Labour relations

At Nestlé we have a well-established Employee relations policy that provides the frame of reference for collective relationships with trade unions and employee representatives. Nestlé has built a culture based on the values of trust, mutual respect and dialogue. Nestlé management and employees work daily to create and maintain positive individual and collective relationships, and are expected to do so as a core part of their job.

As a large global company, we operate in a wide range of countries each with their own laws, rules and culture. This can sometimes prove challenging when it comes to developing good labour relations, which we see as imperative to the growth of the company. It is inevitable that some disputes will occur. We pro-actively seek to prevent labour disputes through a mixture of open dialogue, training and local and regional initiatives, which helps to strengthen the relationships between managers, employees and trade unions.

What we’re doing

  • We limit working time to a maximum of 60 hours a week across our operations – including where there are no local rules or where maximum limits are higher. In markets with legal limits above 60 hours, we have built action plans to reach these goals.

  • Before making operational changes that could substantially affect our employees, we provide a period of notice outlining the proposed changes. While a minimum period is specified in collective agreements in 21 countries, in others it depends on local laws. On average, the period is 42 days.

  • It is our goal that no one working at Nestlé should be subject to differences in employment conditions as a result of their employment status. When it comes to outsourcing work to service providers, our Policy on Conditions of Work and Employment and our Supplier Code (pdf, 2Mb) clearly sets out the minimum standards relating to labour standards and the safety and health of employees, which we expect all our service providers to meet.

  • This policy was developed to clarify for our employees what they should expect as part of their employment package, when progressing through the business. It broadly covers: pay, benefits, work-life environment and personal growth and development. It offers a common framework and in 2014, we launched a Total Rewards toolkit portal, designed to help local business operations ensure that their rewards programmes are competitive, compelling, cost-effective and well understood.

    The toolkit has been piloted in three local contexts, and in June 2014, we trained all our Compensation & Benefits Managers on how to use it. We will follow up and support our markets with implementation of the toolkit during 2015.

  • In our policies, we commit to provide employees with wages and benefits that are sufficient to cover their basic needs. In 2013, Nestlé partnered with Business for Social Responsibility (BSR), an external expert that defines the living wage in each country where we do business, to identify gaps in how the living wage is treated across our operations.

    The pilot programme was deployed in Greece, Nicaragua, Pakistan, Peru, Ukraine and Vietnam. It demonstrated that living wage gaps existed and we implemented corrective actions. Based on the experience and knowledge gained, we have expanded the scope to focus this project on 29 countries, by the end of 2016.

  • As a global company, we operate in some countries where the Rights to Freedom of Association and Collective Bargaining are not upheld. Despite the difficulties inherent in such situations and the limits implemented by local law, Nestlé respects at all times and in all places, the right of employees to meaningful and constructive discussions over issues related to working conditions and workplace environment. In 2014, around 51% of our employees worldwide were covered by collective bargaining agreements (2013: 51%).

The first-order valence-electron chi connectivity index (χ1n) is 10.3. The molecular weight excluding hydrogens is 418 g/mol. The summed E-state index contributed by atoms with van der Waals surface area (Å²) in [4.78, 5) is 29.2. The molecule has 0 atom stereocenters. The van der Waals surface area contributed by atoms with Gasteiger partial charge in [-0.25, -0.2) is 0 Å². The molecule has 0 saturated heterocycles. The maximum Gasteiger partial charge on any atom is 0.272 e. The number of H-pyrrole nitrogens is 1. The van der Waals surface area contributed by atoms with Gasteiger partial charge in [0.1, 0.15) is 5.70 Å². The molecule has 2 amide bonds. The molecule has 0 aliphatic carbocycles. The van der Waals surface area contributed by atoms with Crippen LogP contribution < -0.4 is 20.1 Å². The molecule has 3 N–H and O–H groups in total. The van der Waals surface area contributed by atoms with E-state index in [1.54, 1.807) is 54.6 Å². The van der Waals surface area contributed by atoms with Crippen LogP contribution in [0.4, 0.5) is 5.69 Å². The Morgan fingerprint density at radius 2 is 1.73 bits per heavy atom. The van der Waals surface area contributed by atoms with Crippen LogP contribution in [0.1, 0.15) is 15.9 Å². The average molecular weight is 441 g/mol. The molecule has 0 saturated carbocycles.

• We promote positive relationships throughout our policies, principles and values, seeking to ensure that disputes are settled openly and transparently. It has proven to be an effective approach, and in 2014, 29 industrial actions took place around the world (2013: 25). All labour disputes are resolved according to our principles and values.

    We have continued to work closely with the International Union of Food Workers (IUF), developing a more open relationship and a willingness to work together to tackle labour-related issues around the world. The relationship is based around the new Joint Operating Principles, launched in 2013, which include a commitment to bi-annual meetings between leadership teams from both Nestlé and the IUF leadership, as well as trade union representatives. The relationship is also supported by two working groups: one that focuses on gender equality for non-managerial positions; and the second, which focuses on working conditions.

    We respect the right of our employees to engage in union activities. In 2014, 29 industrial actions took place around the world (2013: 25). The percentage of working time lost due to labour disputes, strikes and/or lockouts averaged 0.016% (2013: 0.004%).

  • We have adopted stringent policies on discrimination which take a zero tolerance approach to prejudice and intolerance on any grounds, including origin, nationality, religion, race, gender, age, sexual orientation or disability. In 2014, 112 alleged incidents of discrimination in our operations were reported (2013: 92).

  • In 2014, there were 211 grievances about labour practices filed through formal grievance mechanisms during the reporting period. Of the substantiated and unsubstantiated cases received, 195 (92%) were closed, of which 43 (22%) grievances were substantiated and corrective action implemented.

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